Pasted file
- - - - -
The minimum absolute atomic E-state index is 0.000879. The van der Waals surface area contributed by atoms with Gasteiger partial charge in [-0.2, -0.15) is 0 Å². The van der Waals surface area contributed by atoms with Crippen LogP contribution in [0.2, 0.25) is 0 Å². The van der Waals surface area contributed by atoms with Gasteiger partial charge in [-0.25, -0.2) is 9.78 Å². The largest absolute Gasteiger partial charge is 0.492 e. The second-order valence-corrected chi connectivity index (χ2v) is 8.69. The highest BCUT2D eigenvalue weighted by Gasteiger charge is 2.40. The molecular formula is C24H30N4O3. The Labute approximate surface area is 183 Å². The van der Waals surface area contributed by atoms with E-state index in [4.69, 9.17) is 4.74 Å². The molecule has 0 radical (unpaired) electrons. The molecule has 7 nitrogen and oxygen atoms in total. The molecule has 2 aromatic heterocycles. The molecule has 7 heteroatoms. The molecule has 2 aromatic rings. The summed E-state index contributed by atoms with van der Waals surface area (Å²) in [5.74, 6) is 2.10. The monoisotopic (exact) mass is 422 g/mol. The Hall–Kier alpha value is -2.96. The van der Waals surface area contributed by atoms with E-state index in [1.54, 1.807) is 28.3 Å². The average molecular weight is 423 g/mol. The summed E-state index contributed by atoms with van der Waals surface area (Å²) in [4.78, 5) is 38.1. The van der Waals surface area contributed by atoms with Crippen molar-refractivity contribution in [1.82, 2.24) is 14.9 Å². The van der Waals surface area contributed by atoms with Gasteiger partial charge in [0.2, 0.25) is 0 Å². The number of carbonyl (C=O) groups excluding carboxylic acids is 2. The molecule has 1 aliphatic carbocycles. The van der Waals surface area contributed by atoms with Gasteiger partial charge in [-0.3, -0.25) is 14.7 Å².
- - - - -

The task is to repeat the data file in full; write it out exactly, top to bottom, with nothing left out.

The minimum absolute atomic E-state index is 0.000879. The van der Waals surface area contributed by atoms with Gasteiger partial charge in [-0.2, -0.15) is 0 Å². The van der Waals surface area contributed by atoms with Crippen LogP contribution in [0.2, 0.25) is 0 Å². The van der Waals surface area contributed by atoms with Gasteiger partial charge in [-0.25, -0.2) is 9.78 Å². The largest absolute Gasteiger partial charge is 0.492 e. The second-order valence-corrected chi connectivity index (χ2v) is 8.69. The highest BCUT2D eigenvalue weighted by Gasteiger charge is 2.40. The molecular formula is C24H30N4O3. The Labute approximate surface area is 183 Å². The van der Waals surface area contributed by atoms with E-state index in [4.69, 9.17) is 4.74 Å². The molecule has 0 radical (unpaired) electrons. The molecule has 7 nitrogen and oxygen atoms in total. The molecule has 2 aromatic heterocycles. The molecule has 7 heteroatoms. The molecule has 2 aromatic rings. The summed E-state index contributed by atoms with van der Waals surface area (Å²) in [5.74, 6) is 2.10. The monoisotopic (exact) mass is 422 g/mol. The Hall–Kier alpha value is -2.96. The van der Waals surface area contributed by atoms with E-state index in [1.54, 1.807) is 28.3 Å². The average molecular weight is 423 g/mol. The summed E-state index contributed by atoms with van der Waals surface area (Å²) in [4.78, 5) is 38.1. The van der Waals surface area contributed by atoms with Crippen molar-refractivity contribution in [1.82, 2.24) is 14.9 Å². The van der Waals surface area contributed by atoms with Gasteiger partial charge in [0.2, 0.25) is 0 Å². The number of carbonyl (C=O) groups excluding carboxylic acids is 2. The molecule has 1 aliphatic carbocycles. The van der Waals surface area contributed by atoms with Gasteiger partial charge in [-0.3, -0.25) is 14.7 Å².